Skip to main content Accessibility help
  • Print publication year: 2019
  • Online publication date: June 2019

4 - Human Rights in the Vernacular

from Part I - Genealogies and Contexts


This chapter argues for the idea of collective rights with which a people endow themselves in the face of political crises, as opposed to the more popular concept of human rights which is to be given by (often hostile) states to individuals, at the urging of international organizations. Citing examples such as those of the Zapatistas in Chiapas, Mexico and the people of Palestine, the author sheds light on the political rewards in the translation of the rights of the individual to collective rights. The latter kind has the advantage of having evolved from cultural specificities, as opposed to the more conventional idea of transcendent human rights. They are more in tune with material realities as well as unobligated to universal standards and forms.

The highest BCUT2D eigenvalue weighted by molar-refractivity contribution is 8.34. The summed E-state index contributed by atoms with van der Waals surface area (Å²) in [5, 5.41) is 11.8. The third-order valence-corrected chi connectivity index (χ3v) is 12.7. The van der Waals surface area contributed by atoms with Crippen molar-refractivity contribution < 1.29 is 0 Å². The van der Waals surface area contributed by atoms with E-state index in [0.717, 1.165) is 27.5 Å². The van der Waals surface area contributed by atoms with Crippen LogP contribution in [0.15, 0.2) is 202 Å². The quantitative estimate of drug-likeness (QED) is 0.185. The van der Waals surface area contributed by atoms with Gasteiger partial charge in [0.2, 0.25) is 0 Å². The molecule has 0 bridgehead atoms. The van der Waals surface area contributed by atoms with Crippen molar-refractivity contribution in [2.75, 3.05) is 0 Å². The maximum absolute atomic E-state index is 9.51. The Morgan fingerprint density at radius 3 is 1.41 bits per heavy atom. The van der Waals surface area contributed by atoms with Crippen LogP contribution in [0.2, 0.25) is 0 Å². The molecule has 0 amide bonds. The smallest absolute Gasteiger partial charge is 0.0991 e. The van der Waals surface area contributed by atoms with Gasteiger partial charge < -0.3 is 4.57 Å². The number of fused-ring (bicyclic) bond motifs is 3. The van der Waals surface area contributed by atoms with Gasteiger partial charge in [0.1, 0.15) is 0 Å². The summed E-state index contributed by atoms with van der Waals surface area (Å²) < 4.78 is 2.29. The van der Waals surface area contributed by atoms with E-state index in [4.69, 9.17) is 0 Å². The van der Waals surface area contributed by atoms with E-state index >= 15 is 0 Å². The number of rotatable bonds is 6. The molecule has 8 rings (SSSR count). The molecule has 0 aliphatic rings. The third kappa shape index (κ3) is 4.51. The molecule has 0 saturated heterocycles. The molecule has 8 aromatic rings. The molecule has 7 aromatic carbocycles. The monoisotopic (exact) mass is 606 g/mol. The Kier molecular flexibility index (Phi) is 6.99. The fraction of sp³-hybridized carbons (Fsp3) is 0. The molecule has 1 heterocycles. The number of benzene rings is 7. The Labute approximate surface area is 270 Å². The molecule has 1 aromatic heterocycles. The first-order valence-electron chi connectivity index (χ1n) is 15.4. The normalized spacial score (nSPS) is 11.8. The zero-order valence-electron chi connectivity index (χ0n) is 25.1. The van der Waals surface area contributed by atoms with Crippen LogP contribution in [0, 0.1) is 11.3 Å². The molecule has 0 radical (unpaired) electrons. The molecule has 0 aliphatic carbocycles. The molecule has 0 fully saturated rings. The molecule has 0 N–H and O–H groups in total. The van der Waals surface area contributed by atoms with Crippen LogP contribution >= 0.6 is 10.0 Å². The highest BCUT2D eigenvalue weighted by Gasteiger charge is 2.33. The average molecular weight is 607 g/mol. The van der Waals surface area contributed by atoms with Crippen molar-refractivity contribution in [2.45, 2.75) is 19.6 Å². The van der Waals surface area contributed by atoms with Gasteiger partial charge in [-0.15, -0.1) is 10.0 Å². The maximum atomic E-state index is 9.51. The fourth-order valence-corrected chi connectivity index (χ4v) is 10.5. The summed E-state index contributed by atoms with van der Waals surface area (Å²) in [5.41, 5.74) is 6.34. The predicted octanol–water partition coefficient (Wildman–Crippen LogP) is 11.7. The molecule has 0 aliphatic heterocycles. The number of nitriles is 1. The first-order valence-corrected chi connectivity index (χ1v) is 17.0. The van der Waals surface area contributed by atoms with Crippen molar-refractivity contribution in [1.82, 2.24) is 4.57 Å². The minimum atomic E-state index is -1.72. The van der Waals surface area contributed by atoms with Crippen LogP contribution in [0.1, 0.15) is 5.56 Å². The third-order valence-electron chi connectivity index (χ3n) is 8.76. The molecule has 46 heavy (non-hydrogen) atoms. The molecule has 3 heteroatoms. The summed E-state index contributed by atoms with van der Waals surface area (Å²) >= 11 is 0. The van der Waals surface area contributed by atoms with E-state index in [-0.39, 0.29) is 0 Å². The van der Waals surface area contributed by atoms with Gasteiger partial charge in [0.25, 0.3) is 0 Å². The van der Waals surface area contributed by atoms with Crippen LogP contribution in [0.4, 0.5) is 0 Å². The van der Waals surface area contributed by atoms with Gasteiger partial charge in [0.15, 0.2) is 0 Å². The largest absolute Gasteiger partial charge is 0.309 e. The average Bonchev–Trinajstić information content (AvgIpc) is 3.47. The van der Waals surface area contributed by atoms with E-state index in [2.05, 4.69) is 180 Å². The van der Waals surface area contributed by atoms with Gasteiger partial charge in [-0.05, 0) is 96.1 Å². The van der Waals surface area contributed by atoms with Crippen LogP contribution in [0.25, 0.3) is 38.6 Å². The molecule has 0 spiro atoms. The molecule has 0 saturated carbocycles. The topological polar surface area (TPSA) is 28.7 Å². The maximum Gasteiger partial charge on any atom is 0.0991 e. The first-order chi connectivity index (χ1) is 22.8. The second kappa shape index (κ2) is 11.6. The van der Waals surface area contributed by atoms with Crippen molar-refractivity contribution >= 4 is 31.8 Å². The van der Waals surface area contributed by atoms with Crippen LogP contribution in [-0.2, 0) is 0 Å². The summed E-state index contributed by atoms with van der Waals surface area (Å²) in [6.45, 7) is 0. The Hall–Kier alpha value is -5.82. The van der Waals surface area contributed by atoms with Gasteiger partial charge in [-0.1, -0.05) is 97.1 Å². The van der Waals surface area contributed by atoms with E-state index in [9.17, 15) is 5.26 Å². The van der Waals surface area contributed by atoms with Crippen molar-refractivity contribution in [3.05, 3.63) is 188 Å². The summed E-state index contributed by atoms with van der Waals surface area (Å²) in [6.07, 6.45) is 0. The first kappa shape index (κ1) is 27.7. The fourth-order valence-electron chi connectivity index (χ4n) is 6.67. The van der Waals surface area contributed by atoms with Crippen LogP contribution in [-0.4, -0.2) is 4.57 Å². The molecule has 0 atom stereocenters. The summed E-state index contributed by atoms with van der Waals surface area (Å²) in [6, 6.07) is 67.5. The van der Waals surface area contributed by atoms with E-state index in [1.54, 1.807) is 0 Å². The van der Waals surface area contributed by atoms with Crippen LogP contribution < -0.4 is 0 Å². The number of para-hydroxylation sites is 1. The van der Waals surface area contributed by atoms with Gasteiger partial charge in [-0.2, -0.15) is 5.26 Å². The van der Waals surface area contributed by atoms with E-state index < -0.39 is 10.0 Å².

Related content

Powered by UNSILO